The changes are not mainly related to the weight distribution. We decided to stay with the double wishbone on the front which we have had on the car since 2013. On the rear axle, the new regulations allowed us to stay with the original layout, or to go to a double wishbone setup. And we decided to go with a double wishbone on the rear axle. So, we have no more multi-link suspension on the rear and the reason for that is that it is easier to handle at the track. The setup changes are quicker, and changes on one parameter don’t influence the other parameters that much.
Is the RSR homologated on the GT3?
Yes, the homologation model is actually the GT3 RS, and based on the technical regulations, you can modify the wheelbase and so on, and so we went to the maximum on all the dimensions.
Is there an overall aerodynamic improvement figure for the new car over the old?
It is better for sure. If you look at all the new GT cars, the Ferrari, Corvette, Aston Martin and Ford, they are all quite close together. You can see this from the geometrical dimensions, so they are all in the same range now. In 2016 with the old car, we were definitely not in that range. The biggest factor though is the diffuser, now we have a proper diffuser.
Can you expand on the advantages of the new diffuser?
The most important for a race car is that you achieve a certain balance, because balance is always the key for the driver to handle the car. This balance is made up of an aerodynamic balance and the mechanical balance, and they are related to each other. The more flexibility that you have with the aerodynamic balance, the more flexibility you also have with the mechanical balance.
On the other hand, in a modern GT car you need as much downforce as possible and this is the link to the car’s balance. You can generate a certain amount of downforce at the front and rear, and this is in a certain relationship. But if you can generate more on the rear you can generate more on the front and the other way around, and that defines your maximum. The most efficient way to generate downforce on the rear is with the diffuser and you want this because the aerodynamics that you can generate from the underfloor is more efficient than what you can make with the airflow above the car. So, you want to accelerate the air at the front and this you do when you have a small gap between the front lip and the road, and a bigger gap between the floor and the road at the rear. This creates the downforce on the front axle, which starts on the front with the highest level and gets less and less towards the rear. But you need a good rear diffuser for good front axle downforce. Not everyone knows, but the diffuser creates downforce on the front axle, not on the rear!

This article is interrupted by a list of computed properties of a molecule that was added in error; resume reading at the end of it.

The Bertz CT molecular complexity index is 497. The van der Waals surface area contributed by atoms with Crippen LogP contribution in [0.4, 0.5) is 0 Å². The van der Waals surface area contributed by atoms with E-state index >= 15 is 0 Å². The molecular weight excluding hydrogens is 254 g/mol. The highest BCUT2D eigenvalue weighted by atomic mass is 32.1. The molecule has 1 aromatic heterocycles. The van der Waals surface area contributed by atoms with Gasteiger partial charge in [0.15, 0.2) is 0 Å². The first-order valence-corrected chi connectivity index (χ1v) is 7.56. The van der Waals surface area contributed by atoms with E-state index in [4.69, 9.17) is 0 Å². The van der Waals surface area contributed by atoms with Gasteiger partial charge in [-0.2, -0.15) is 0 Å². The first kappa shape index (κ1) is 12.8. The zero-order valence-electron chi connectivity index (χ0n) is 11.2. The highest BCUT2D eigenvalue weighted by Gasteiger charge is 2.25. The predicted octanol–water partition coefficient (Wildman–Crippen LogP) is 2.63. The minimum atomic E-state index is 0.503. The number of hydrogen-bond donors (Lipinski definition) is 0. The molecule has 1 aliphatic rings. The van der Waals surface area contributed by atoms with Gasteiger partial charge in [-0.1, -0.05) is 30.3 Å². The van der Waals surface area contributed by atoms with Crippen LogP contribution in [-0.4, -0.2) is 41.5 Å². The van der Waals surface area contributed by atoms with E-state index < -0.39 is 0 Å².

The side mirror stalks also help with the airflow around the side of the car I believe.
Yes, it improves the airflow around the car, but more important is how you can influence the airflow to the rear wing. The rear wing is very important and you want to have clean air flowing to the rear wing. And everything that helps the airflow to the rear wing is highly welcome.
Can you outline some of the key testing stages on the way to the roll out?
The roll out is a very big step in such a project because that is the first time where you are bringing all the components together. Here you will have your first impression of all the components really working together from a functional standpoint. The good thing for us was that it worked so well that we were not just cruising round, but we were able to put all of our factory drivers in the car, and give them some laps on the proving ground.